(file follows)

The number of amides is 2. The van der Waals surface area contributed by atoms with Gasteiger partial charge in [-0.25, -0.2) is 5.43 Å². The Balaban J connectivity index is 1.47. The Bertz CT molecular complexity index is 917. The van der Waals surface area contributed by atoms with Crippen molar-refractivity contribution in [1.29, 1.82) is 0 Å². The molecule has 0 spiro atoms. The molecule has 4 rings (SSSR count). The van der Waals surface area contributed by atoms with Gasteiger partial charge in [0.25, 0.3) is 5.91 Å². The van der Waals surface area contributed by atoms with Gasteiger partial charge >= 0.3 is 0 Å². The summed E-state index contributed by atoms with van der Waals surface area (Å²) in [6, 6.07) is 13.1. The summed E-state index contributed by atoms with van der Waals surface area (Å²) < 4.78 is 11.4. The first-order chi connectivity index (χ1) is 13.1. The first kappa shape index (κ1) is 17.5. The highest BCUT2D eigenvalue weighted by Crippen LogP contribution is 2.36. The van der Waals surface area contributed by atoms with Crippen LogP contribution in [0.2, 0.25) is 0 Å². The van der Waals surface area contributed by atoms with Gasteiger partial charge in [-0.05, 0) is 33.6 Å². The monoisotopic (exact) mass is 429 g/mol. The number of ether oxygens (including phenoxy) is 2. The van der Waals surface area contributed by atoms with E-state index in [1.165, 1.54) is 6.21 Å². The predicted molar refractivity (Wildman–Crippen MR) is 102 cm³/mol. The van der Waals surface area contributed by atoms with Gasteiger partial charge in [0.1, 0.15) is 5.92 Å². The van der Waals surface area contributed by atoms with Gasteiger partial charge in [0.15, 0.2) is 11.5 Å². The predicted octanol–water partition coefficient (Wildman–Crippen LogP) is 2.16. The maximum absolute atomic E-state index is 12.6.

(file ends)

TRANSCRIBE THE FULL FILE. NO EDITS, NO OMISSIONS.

The number of amides is 2. The van der Waals surface area contributed by atoms with Gasteiger partial charge in [-0.25, -0.2) is 5.43 Å². The Balaban J connectivity index is 1.47. The Bertz CT molecular complexity index is 917. The van der Waals surface area contributed by atoms with Crippen molar-refractivity contribution in [1.29, 1.82) is 0 Å². The molecule has 0 spiro atoms. The molecule has 4 rings (SSSR count). The van der Waals surface area contributed by atoms with Gasteiger partial charge in [0.25, 0.3) is 5.91 Å². The van der Waals surface area contributed by atoms with Gasteiger partial charge >= 0.3 is 0 Å². The summed E-state index contributed by atoms with van der Waals surface area (Å²) in [6, 6.07) is 13.1. The summed E-state index contributed by atoms with van der Waals surface area (Å²) < 4.78 is 11.4. The first-order chi connectivity index (χ1) is 13.1. The first kappa shape index (κ1) is 17.5. The highest BCUT2D eigenvalue weighted by Crippen LogP contribution is 2.36. The van der Waals surface area contributed by atoms with Crippen LogP contribution in [0.2, 0.25) is 0 Å². The van der Waals surface area contributed by atoms with Gasteiger partial charge in [-0.05, 0) is 33.6 Å². The monoisotopic (exact) mass is 429 g/mol. The number of ether oxygens (including phenoxy) is 2. The van der Waals surface area contributed by atoms with E-state index in [1.165, 1.54) is 6.21 Å². The predicted molar refractivity (Wildman–Crippen MR) is 102 cm³/mol. The van der Waals surface area contributed by atoms with Gasteiger partial charge in [0.1, 0.15) is 5.92 Å². The van der Waals surface area contributed by atoms with Gasteiger partial charge in [0.15, 0.2) is 11.5 Å². The predicted octanol–water partition coefficient (Wildman–Crippen LogP) is 2.16. The maximum absolute atomic E-state index is 12.6.